keywords = "Glass transition, Plasticizers, Starch gelatinization, Viscosity",
author = "{van der Sman}, R.G.M. and Mauer, {Lisa J.}",
year = "2019",
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Starch gelatinization temperature in sugar and polyol solutions explained by hydrogen bond density. / van der Sman, R.G.M.; Mauer, Lisa J.

In: Food Hydrocolloids, Vol. 94, 01.09.2019, p. 371-380.

Research output: Contribution to journalArticleAcademicpeer-review

TY - JOUR

T1 - Starch gelatinization temperature in sugar and polyol solutions explained by hydrogen bond density

AU - van der Sman, R.G.M.

AU - Mauer, Lisa J.

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N2 - In this paper we show that the shift of the gelatinization temperature of starch in sugar and polyol solutions is explained by nOH,eff , the volumetric density of hydrogen bonds in the solutions. nOH,eff is computed using the dry glass transition temperatures of the low molecular weight carbohydrates. This correlation of starch gelatinization temperature to nOH,eff is shown for 19 different sugar and polyol compounds in solutions at different concentrations, as measured in an earlier study by Allan et al. (2018). The earlier study found that the measured viscosity of the solutions best correlated to starch gelatinization temperature, but it was assumed that there is a more fundamental property of the sweetener that alters both the viscosity and the starch gelatnization behaviour. Here, it is shown that nOH,eff is this fundamental property responsible for controlling both the viscosity and starch gelatinization temperature differences in the used sugar and polyol solutions. Because nOH,eff is also related to Tg, the glass transition temperature of the carbohydrate solutions, the viscosity of a wide variety of carbohydrate solutions can be mapped to a single master curve if plotted against Tg/T, the ratio of glass transition and the actual temperature. Older hypotheses concerning the shift of the starch gelatinization temperature in carbohydrate solutions have explained it in terms of water activity. However, we show that nOH,eff relates to water activity only for carbohydrates with similar molecular weights. We conclude that sugar and polyol solutions can be viewed effectively as a single solvent, which is characterized by nOH,eff . This measure for volumetric density of hydrogen bonds in these solutions can be used to predict the starch gelatinization temperature in different formulations.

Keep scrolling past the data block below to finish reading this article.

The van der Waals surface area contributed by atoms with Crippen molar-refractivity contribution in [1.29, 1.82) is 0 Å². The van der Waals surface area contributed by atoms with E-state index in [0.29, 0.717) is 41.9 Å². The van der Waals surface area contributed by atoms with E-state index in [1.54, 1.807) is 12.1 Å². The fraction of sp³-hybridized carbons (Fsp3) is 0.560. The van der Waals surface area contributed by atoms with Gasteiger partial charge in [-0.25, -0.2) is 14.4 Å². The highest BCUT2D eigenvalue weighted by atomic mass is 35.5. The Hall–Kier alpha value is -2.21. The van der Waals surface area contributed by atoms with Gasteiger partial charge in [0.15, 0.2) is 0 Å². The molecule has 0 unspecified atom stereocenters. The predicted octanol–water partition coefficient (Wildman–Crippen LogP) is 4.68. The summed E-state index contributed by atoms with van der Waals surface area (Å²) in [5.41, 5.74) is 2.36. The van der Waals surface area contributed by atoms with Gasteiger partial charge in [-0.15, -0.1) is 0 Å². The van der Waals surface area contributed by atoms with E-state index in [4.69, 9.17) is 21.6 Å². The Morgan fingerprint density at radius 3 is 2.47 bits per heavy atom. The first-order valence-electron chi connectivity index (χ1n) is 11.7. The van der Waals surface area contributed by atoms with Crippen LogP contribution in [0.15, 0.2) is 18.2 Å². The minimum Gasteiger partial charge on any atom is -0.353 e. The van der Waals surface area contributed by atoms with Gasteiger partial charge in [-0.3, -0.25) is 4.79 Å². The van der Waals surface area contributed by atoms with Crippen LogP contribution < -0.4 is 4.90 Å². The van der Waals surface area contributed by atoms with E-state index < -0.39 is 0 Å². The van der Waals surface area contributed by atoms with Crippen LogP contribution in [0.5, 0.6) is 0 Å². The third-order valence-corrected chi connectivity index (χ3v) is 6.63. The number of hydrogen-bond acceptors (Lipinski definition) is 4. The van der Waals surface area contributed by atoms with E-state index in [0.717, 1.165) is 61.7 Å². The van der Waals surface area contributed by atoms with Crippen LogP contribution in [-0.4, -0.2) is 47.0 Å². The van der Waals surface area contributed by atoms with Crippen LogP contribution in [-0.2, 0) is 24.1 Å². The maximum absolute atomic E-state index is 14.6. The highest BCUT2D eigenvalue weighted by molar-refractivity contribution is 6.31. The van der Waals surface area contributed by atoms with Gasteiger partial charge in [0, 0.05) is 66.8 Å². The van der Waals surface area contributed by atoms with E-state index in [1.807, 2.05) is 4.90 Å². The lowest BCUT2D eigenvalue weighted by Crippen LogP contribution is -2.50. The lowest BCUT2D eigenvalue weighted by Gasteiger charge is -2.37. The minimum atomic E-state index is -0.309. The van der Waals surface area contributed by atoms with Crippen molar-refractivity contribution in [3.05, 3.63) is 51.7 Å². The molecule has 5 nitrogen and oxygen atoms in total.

AB - In this paper we show that the shift of the gelatinization temperature of starch in sugar and polyol solutions is explained by nOH,eff , the volumetric density of hydrogen bonds in the solutions. nOH,eff is computed using the dry glass transition temperatures of the low molecular weight carbohydrates. This correlation of starch gelatinization temperature to nOH,eff is shown for 19 different sugar and polyol compounds in solutions at different concentrations, as measured in an earlier study by Allan et al. (2018). The earlier study found that the measured viscosity of the solutions best correlated to starch gelatinization temperature, but it was assumed that there is a more fundamental property of the sweetener that alters both the viscosity and the starch gelatnization behaviour. Here, it is shown that nOH,eff is this fundamental property responsible for controlling both the viscosity and starch gelatinization temperature differences in the used sugar and polyol solutions. Because nOH,eff is also related to Tg, the glass transition temperature of the carbohydrate solutions, the viscosity of a wide variety of carbohydrate solutions can be mapped to a single master curve if plotted against Tg/T, the ratio of glass transition and the actual temperature. Older hypotheses concerning the shift of the starch gelatinization temperature in carbohydrate solutions have explained it in terms of water activity. However, we show that nOH,eff relates to water activity only for carbohydrates with similar molecular weights. We conclude that sugar and polyol solutions can be viewed effectively as a single solvent, which is characterized by nOH,eff . This measure for volumetric density of hydrogen bonds in these solutions can be used to predict the starch gelatinization temperature in different formulations.

KW - Glass transition

KW - Plasticizers

KW - Starch gelatinization

KW - Viscosity

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JF - Food Hydrocolloids

SN - 0268-005X